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Gonzales v. Shotgun Nevada Investments, LLC

United States District Court, D. Nevada

March 13, 2017

TOM GONZALES, Plaintiff,
v.
SHOTGUN NEVADA INVESTMENTS, LLC et al., Defendants. TOM GONZALES, Plaintiff,
v.
DESERT LAND, LLC et al., Defendants.

          ORDER

          ROBERT C. JONES UNITED STATES DISTRICT JUDGE.

         These consolidated cases arises out of the alleged breach of a settlement agreement that was part of a confirmation order in a Chapter 11 bankruptcy action.

         I. FACTS AND PROCEDURAL HISTORY

         Case No. 2:15-cv-915 is the third and only remaining action in this Court by Tom Gonzales concerning his entitlement to a fee under a confirmation order the undersigned entered years ago while sitting as a bankruptcy judge. A jury trial is scheduled for April 17, 2017.

         A. The Previous (First) Case

         On December 7, 2000, Plaintiff loaned $41.5 million to Desert Land, LLC and Desert Oasis Apartments, LLC to finance their acquisition and/or development of land (“Parcel A”) in Las Vegas, Nevada. The loan was secured by a deed of trust. On May 31, 2002, Desert Land and Desert Oasis Apartments, as well as Desert Ranch, LLC (collectively, the “Desert Entities”), each filed for bankruptcy, and the undersigned administered those bankruptcies while sitting as a bankruptcy judge. The court confirmed the Second Amended Plan of Reorganization (“the Plan”), and the confirmation order included a finding that a settlement had been reached under which Gonzales would extinguish his note and reconvey his deed of trust, Gonzales and another party would convey their fractional interests in Parcel A to Desert Land so that Desert Land would own 100% of Parcel A, Gonzales would receive Desert Ranch's 65% interest in another property, and Gonzales would receive $10 million if Parcel A were sold or transferred after 90 days (“the Parcel A Transfer Fee”). Gonzales appealed the confirmation order, and the Bankruptcy Appellate Panel affirmed, except as to a provision subordinating Gonzales's interest in the Parcel A Transfer Fee to up to $45 million in financing.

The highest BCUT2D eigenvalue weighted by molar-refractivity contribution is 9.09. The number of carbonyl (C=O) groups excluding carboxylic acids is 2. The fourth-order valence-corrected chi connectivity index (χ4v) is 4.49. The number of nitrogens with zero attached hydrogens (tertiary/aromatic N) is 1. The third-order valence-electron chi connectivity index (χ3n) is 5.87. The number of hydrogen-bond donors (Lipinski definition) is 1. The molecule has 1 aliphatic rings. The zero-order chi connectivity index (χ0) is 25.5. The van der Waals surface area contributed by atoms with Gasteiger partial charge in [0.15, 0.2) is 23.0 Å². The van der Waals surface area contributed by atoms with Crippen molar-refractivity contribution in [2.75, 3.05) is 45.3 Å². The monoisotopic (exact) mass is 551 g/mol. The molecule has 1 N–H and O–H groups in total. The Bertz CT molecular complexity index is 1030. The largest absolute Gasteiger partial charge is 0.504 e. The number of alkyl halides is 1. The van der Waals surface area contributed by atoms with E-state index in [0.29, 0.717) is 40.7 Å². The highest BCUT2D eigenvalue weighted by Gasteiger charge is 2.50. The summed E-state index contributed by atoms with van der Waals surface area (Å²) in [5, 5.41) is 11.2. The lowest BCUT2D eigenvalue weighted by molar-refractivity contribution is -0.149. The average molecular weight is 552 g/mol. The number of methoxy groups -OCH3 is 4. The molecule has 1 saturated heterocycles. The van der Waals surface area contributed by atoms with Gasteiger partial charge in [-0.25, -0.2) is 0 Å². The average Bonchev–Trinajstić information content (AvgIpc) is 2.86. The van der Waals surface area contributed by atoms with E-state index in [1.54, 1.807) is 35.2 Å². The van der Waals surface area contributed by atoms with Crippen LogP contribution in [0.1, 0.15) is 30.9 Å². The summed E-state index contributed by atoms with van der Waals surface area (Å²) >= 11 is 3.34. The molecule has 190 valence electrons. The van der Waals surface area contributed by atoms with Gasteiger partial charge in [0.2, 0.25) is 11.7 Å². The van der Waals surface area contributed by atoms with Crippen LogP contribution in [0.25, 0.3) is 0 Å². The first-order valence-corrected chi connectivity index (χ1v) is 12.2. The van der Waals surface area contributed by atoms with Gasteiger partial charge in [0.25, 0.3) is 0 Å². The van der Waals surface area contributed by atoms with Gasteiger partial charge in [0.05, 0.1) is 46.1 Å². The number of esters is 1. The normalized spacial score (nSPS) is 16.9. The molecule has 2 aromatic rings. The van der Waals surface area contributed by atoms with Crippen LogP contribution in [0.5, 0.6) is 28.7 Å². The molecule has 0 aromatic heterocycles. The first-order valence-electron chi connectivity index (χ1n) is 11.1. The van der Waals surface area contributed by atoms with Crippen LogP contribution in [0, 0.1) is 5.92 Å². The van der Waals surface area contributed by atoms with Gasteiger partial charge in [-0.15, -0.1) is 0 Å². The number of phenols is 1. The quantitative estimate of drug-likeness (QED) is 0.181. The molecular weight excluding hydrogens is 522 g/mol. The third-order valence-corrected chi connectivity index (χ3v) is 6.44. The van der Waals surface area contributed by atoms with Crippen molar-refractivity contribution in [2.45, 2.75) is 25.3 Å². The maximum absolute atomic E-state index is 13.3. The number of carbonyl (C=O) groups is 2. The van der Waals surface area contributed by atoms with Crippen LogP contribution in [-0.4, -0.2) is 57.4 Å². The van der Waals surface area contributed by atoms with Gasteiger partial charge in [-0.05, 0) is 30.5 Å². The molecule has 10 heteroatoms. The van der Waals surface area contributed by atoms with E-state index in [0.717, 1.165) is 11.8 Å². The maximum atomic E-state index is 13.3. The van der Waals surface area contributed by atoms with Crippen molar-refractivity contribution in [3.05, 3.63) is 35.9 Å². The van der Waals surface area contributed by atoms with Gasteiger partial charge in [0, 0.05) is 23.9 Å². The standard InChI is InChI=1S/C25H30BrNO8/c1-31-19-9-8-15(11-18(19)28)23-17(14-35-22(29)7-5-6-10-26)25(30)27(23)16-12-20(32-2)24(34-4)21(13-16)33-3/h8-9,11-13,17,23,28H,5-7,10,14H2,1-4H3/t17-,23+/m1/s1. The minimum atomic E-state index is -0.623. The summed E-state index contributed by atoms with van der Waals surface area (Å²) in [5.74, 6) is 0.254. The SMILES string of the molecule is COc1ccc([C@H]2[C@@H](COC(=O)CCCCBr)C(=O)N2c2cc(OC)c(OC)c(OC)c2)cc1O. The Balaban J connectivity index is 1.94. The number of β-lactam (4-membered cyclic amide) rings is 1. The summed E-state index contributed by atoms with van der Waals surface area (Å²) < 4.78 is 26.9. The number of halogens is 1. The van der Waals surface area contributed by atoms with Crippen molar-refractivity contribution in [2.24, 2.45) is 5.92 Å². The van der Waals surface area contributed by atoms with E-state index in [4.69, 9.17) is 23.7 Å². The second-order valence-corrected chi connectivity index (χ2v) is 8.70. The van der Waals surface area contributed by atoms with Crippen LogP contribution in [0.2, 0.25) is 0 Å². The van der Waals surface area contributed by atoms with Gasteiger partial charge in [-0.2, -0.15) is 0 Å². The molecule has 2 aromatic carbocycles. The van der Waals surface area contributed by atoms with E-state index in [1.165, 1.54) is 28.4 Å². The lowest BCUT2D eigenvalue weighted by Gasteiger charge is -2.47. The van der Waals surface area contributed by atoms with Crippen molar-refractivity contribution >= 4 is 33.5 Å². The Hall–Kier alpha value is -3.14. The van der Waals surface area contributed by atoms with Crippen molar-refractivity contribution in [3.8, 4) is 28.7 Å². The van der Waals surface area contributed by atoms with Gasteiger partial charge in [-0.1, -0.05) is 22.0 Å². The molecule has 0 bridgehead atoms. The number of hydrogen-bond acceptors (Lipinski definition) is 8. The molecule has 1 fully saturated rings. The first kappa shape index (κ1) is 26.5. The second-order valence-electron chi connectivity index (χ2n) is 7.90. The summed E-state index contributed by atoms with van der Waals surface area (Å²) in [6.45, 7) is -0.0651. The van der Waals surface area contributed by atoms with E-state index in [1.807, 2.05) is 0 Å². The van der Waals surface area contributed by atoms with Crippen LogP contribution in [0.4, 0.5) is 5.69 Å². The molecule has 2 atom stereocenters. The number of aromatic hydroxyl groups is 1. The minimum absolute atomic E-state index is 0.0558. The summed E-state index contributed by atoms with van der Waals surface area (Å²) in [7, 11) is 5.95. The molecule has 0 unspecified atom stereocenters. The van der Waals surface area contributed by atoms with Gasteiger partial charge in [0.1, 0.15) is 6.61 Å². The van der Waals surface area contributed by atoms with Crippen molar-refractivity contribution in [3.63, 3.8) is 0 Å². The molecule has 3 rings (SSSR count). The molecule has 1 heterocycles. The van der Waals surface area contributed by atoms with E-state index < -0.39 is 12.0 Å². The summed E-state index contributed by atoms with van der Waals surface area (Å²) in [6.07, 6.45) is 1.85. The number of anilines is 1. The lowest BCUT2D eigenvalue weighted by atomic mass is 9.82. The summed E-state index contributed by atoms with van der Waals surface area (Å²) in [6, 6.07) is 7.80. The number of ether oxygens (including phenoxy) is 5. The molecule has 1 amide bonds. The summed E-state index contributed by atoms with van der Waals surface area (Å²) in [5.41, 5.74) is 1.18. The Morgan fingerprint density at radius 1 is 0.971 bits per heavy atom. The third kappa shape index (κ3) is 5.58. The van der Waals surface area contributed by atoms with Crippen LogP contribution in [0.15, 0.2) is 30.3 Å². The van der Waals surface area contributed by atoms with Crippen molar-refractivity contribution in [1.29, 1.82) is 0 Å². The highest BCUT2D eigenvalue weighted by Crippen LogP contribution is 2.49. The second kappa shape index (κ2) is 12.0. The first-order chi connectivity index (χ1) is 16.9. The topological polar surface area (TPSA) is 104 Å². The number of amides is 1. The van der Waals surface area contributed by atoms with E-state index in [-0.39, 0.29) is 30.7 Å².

In 2011, Gonzales sued Desert Land, Desert Oasis Apartments, Desert Oasis Investments, LLC, Specialty Trust, Specialty Strategic Financing Fund, LP, Eagle Mortgage Co., and Wells Fargo (as trustee for a mortgage-backed security) in state court for: (1) declaratory judgment that a transfer of Parcel A had occurred entitling him to the Parcel A Transfer Fee; (2) declaratory judgment that the lender defendants in that action knew of the bankruptcy proceedings and the requirement of the Parcel A Transfer Fee; (3) breach of contract; (4) breach of the implied covenant of good faith and fair dealing; (5) judicial foreclosure against Parcel A under Nevada law; and (6) injunctive relief. Defendants removed that case to the Bankruptcy Court. The Bankruptcy Court recommended withdrawal of the reference because the undersigned had issued the underlying confirmation order while sitting as a bankruptcy judge. One or more parties so moved, and the Court granted the motion. In that case, Gonzales v. Desert Land, LLC, 3:11-cv-613, the Court dismissed the second and fifth causes of action and later granted certain defendants' counter-motion for summary judgment as against the remaining causes of action. Plaintiff asked the Court to reconsider and to clarify which, if any, of its claims remained, and defendants asked the Court to certify its summary judgment order under Rule 54(b) and to enter judgment in their favor on all claims. The Court denied the motion to reconsider, clarified that it had intended to rule on all claims, and certified the summary judgment order for immediate appeal. Defendants submitted a proposed judgment, which the Court signed, and Plaintiff asked the Court to enjoin defendants from further encumbering Parcel A with loans or mechanics liens until the Court of Appeals ruled, a motion the Court denied. The Court of Appeals affirmed, ruling that the Parcel A Transfer Fee had not been triggered based on the allegations in that case, and that Plaintiff had no lien against Parcel A.